Meet Bering and Okhotsk Seas

Now that Arctic ice peak has passed, the Pacific basins of Bering and Okhotsk take center stage, providing most of the open water reducing ice extents.  The animation above shows in the last 3 weeks Bering on the right lost half of its ice, down from 820k km2 to 450k km2 yesterday.  Meanwhile Okhotsk on the left declined from 1080k km2 to 650k km2.  Those losses make up entirely the 530k km2 Arctic deficit to average at this time.

Background on Okhotsk Sea

NASA describes Okhotsk as a Sea and Ice Factory. Excerpts in italics with my bolds.

The Sea of Okhotsk is what oceanographers call a marginal sea: a region of a larger ocean basin that is partly enclosed by islands and peninsulas hugging a continental coast. With the Kamchatka Peninsula, the Kuril Islands, and Sakhalin Island partly sheltering the sea from the Pacific Ocean, and with prevailing, frigid northwesterly winds blowing out from Siberia, the sea is a winter ice factory and a year-round cloud factory.

The region is the lowest latitude (45 degrees at the southern end) where sea ice regularly forms. Ice cover varies from 50 to 90 percent each winter depending on the weather. Ice often persists for nearly six months, typically from October to March. Aside from the cold winds from the Russian interior, the prodigious flow of fresh water from the Amur River freshens the sea, making the surface less saline and more likely to freeze than other seas and bays.


Map of the Sea of Okhotsk with bottom topography. The 200- and 3000-m isobars are indicated by thin and thick solid lines, respectively. A box denotes the enlarged portion in Figure 5. White shading indicates sea-ice area (ice concentration ⩾30%) in February averaged for 2003–11; blue shading indicates open ocean area. Ice concentration from AMSR-E is used. Color shadings indicate cumulative ice production in coastal polynyas during winter (December–March) averaged from the 2002/03 to 2009/10 seasons (modified from Nihashi and others, 2012, 2017). The amount is indicated by the bar scale. Source: Cambridge Core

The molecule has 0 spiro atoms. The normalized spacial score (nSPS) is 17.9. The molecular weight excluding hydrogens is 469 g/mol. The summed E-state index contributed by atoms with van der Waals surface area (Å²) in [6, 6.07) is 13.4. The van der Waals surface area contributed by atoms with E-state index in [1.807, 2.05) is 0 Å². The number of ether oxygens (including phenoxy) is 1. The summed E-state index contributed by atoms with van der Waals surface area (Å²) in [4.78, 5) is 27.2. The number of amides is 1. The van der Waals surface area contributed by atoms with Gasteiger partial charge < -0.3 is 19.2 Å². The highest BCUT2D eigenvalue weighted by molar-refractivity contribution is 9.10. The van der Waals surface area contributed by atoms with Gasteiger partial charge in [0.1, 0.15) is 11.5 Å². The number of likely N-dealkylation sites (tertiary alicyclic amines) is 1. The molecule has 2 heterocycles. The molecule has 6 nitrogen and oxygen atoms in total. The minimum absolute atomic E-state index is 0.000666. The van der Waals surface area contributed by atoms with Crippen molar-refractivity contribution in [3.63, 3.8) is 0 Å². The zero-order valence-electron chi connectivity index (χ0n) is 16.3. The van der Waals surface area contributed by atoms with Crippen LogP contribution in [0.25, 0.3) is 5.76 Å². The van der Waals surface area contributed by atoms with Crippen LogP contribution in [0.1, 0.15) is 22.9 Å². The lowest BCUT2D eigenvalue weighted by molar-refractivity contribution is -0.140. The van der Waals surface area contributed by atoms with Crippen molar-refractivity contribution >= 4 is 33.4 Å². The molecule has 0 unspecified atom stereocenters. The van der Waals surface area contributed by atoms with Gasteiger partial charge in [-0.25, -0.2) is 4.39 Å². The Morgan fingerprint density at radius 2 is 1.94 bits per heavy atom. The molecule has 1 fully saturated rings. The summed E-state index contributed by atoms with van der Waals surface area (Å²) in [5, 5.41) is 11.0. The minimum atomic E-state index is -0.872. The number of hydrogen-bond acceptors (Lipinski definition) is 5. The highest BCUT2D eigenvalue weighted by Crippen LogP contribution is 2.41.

Bering Sea Ice is Highly Variable

The animation above shows Bering Sea ice extents at April 2 from 2007 to 2020.  The large fluctuation is evident, much ice in 2012 -13 and almost none in 2018, other years in between.  Given the alarmist bias, it’s no surprise which two years are picked for comparison:

Source: Seattle Times ‘We’ve fallen off a cliff’: Scientists have never seen so little ice in the Bering Sea in spring.

Taking a boat trip from Hokkaido Island to see Okhotsk drift ice is a big tourist attraction, as seen in the short video below.  Al Gore had them worried back then, but not now.

Drift ice in Okhotsk Sea at sunrise.

One comment

  1. Hifast · April 3

    Reblogged this on Climate Collections.

    Like

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